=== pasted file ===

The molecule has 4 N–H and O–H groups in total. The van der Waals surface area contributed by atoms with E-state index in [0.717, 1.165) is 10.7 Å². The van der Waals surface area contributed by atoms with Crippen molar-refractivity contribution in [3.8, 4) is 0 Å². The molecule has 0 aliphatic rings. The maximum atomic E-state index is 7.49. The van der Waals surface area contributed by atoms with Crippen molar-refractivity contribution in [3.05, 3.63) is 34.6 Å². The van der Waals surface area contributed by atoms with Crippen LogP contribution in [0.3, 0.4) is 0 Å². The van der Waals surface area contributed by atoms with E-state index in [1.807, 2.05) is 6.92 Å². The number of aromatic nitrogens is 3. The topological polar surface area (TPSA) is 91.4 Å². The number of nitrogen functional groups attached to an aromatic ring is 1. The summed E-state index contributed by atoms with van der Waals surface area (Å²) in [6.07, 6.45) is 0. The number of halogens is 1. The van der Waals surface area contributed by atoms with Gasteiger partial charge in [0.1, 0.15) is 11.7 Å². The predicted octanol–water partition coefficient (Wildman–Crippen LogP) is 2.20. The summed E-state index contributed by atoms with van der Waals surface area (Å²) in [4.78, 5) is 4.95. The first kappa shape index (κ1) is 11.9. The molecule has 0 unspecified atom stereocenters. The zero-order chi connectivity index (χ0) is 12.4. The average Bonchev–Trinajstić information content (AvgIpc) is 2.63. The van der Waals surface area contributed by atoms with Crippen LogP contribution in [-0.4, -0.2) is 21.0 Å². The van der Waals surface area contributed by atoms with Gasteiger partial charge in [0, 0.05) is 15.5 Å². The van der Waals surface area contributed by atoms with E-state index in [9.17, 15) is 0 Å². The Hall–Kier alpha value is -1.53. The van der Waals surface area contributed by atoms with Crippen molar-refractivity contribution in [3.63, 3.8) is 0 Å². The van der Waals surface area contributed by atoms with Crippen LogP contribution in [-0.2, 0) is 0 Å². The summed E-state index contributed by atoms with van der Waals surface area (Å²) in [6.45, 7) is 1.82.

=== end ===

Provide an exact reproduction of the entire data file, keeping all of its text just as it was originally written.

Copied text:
The molecule has 4 N–H and O–H groups in total. The van der Waals surface area contributed by atoms with E-state index in [0.717, 1.165) is 10.7 Å². The van der Waals surface area contributed by atoms with Crippen molar-refractivity contribution in [3.8, 4) is 0 Å². The molecule has 0 aliphatic rings. The maximum atomic E-state index is 7.49. The van der Waals surface area contributed by atoms with Crippen molar-refractivity contribution in [3.05, 3.63) is 34.6 Å². The van der Waals surface area contributed by atoms with Crippen LogP contribution in [0.3, 0.4) is 0 Å². The van der Waals surface area contributed by atoms with E-state index in [1.807, 2.05) is 6.92 Å². The number of aromatic nitrogens is 3. The topological polar surface area (TPSA) is 91.4 Å². The number of nitrogen functional groups attached to an aromatic ring is 1. The summed E-state index contributed by atoms with van der Waals surface area (Å²) in [6.07, 6.45) is 0. The number of halogens is 1. The van der Waals surface area contributed by atoms with Gasteiger partial charge in [0.1, 0.15) is 11.7 Å². The predicted octanol–water partition coefficient (Wildman–Crippen LogP) is 2.20. The summed E-state index contributed by atoms with van der Waals surface area (Å²) in [4.78, 5) is 4.95. The first kappa shape index (κ1) is 11.9. The molecule has 0 unspecified atom stereocenters. The zero-order chi connectivity index (χ0) is 12.4. The average Bonchev–Trinajstić information content (AvgIpc) is 2.63. The van der Waals surface area contributed by atoms with Crippen LogP contribution in [-0.4, -0.2) is 21.0 Å². The van der Waals surface area contributed by atoms with Gasteiger partial charge in [0, 0.05) is 15.5 Å². The van der Waals surface area contributed by atoms with E-state index in [9.17, 15) is 0 Å². The Hall–Kier alpha value is -1.53. The van der Waals surface area contributed by atoms with Crippen molar-refractivity contribution in [3.63, 3.8) is 0 Å². The van der Waals surface area contributed by atoms with Crippen LogP contribution in [-0.2, 0) is 0 Å². The summed E-state index contributed by atoms with van der Waals surface area (Å²) in [6.45, 7) is 1.82.